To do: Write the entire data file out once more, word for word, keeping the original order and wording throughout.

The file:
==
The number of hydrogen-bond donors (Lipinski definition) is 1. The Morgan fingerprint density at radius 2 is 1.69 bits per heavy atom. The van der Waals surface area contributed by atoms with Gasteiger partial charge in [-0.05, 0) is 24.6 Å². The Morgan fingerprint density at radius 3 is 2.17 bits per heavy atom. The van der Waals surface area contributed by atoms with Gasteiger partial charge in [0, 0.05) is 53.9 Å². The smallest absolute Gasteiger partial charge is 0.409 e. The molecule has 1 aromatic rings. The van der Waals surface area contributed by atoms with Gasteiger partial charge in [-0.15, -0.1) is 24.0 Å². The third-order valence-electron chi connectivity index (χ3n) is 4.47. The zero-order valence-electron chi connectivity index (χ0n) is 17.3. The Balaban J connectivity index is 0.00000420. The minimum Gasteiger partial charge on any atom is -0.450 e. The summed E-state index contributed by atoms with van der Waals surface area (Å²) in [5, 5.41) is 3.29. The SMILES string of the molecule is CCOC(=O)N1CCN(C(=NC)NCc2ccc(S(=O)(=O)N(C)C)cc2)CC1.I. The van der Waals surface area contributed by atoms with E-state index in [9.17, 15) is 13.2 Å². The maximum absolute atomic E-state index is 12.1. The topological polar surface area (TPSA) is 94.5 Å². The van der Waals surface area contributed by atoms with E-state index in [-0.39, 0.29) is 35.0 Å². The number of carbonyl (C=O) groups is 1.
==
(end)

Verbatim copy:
The number of hydrogen-bond donors (Lipinski definition) is 1. The Morgan fingerprint density at radius 2 is 1.69 bits per heavy atom. The van der Waals surface area contributed by atoms with Gasteiger partial charge in [-0.05, 0) is 24.6 Å². The Morgan fingerprint density at radius 3 is 2.17 bits per heavy atom. The van der Waals surface area contributed by atoms with Gasteiger partial charge in [0, 0.05) is 53.9 Å². The smallest absolute Gasteiger partial charge is 0.409 e. The molecule has 1 aromatic rings. The van der Waals surface area contributed by atoms with Gasteiger partial charge in [-0.15, -0.1) is 24.0 Å². The third-order valence-electron chi connectivity index (χ3n) is 4.47. The zero-order valence-electron chi connectivity index (χ0n) is 17.3. The Balaban J connectivity index is 0.00000420. The minimum Gasteiger partial charge on any atom is -0.450 e. The summed E-state index contributed by atoms with van der Waals surface area (Å²) in [5, 5.41) is 3.29. The SMILES string of the molecule is CCOC(=O)N1CCN(C(=NC)NCc2ccc(S(=O)(=O)N(C)C)cc2)CC1.I. The van der Waals surface area contributed by atoms with E-state index in [9.17, 15) is 13.2 Å². The maximum absolute atomic E-state index is 12.1. The topological polar surface area (TPSA) is 94.5 Å². The van der Waals surface area contributed by atoms with E-state index in [-0.39, 0.29) is 35.0 Å². The number of carbonyl (C=O) groups is 1.